Everyone thought Michael Beck (Swan) would be a big breakout star… that is, until he made XANADU the following year and had his cool card immediately pulled! Deborah Van Valkenburgh (Mercy) was every street kid’s dream, an object of lustful desire in a braless pink halter top, with full pouty lips and a sexy overbite – YOWZA! She went on to co-star in the sitcom TOO CLOSE FOR COMFORT (1980-83), almost unrecognizable as the sensible daughter of Ted Knight. James Remar plays the meatheaded Ajax (every gang has one), a hunk of bad attitude constantly questioning Swan’s authority, who winds up getting busted hitting on an undercover cop. Remar’s had a decent career since then, appearing in 48 HRS, THE COTTON CLUB, THE PHANTOM, DRUGSTORE COWBOY, and DJANGO UNCHAINED, and as Kim Cattral’s sometimes boyfriend on SEX AND THE CITY from 2002-04. The other Warriors are Dorsey Wright (Cleon), Brian Tyler (Snow), David Harris (Cochise), Tom McKittrick (Cowboy), Marcelino Sanchez (Rembrandt), Terry Mihos (Vermin), and Thomas G. Waite (Fox), who went uncredited and was killed off early after a rift with Hill.
David Patrick Kelly’s Luther was another archetype you’d find in any band of juvenile delinquents, the sociopathic maniac who doesn’t give a shit about anybody or anything but himself. Luther’s taunting chant “Warr-i-ors, come out to play-ay”, accompanying himself by clinking three empty beer bottles stuck on his fingers, was definitely the film’s most imitated scene by kids everywhere, and remains its most iconic. Kelly’s looney-tunes characterization got him noticed, and he’s gone on to act in films like COMMANDO, THE CROW, CROOKLYN, WILD AT HEART, JOHN WICK, and as Jerry Horne on David Lynch’s TWIN PEAKS, both the original series and the recent revival.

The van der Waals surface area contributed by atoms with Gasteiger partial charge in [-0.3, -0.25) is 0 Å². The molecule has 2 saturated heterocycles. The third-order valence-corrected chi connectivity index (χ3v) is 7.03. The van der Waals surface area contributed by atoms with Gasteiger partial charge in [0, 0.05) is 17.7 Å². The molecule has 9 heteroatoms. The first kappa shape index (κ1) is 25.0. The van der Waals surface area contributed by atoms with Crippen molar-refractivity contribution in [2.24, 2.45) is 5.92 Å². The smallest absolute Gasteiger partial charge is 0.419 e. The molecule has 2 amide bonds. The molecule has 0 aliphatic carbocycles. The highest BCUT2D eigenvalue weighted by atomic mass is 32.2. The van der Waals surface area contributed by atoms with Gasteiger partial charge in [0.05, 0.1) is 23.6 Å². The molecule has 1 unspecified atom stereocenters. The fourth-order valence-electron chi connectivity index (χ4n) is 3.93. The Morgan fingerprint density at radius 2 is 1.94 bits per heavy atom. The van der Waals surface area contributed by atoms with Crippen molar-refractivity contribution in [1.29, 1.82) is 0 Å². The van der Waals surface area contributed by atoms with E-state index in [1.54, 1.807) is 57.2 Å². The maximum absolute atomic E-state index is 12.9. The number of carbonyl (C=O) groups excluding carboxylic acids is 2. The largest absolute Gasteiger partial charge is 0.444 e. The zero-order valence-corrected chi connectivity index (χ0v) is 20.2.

Why did kids like me like THE WARRIORS so much? It wasn’t just the stylistic violence that held an appeal: The Warriors were US, or at least a romanticized fantasy version of what we THOUGHT we were back in the day. We didn’t wear colors, our biker friends would disapprove (though a group or two of local yokels did after the film’s release, but they were basically just punk-ass wannabes that no one took seriously), but brothers (and sisters) we were, disaffected, alienated youth who chose to live outside societal norms. We were family, dysfunctional as hell with chips on each shoulder, trying to cope with a world we didn’t understand and didn’t really want to, anyway. THE WARRIORS has taken on cult status as an improbable but enjoyable rock’n’roll fantasy, but back in 1979, the idea of THE WARRIORS mattered… at least to a bunch of street corner “hoodlums” from New Bedford, MA, many of whom sadly died way too young. This one’s for you, Ball’s Corner Boys.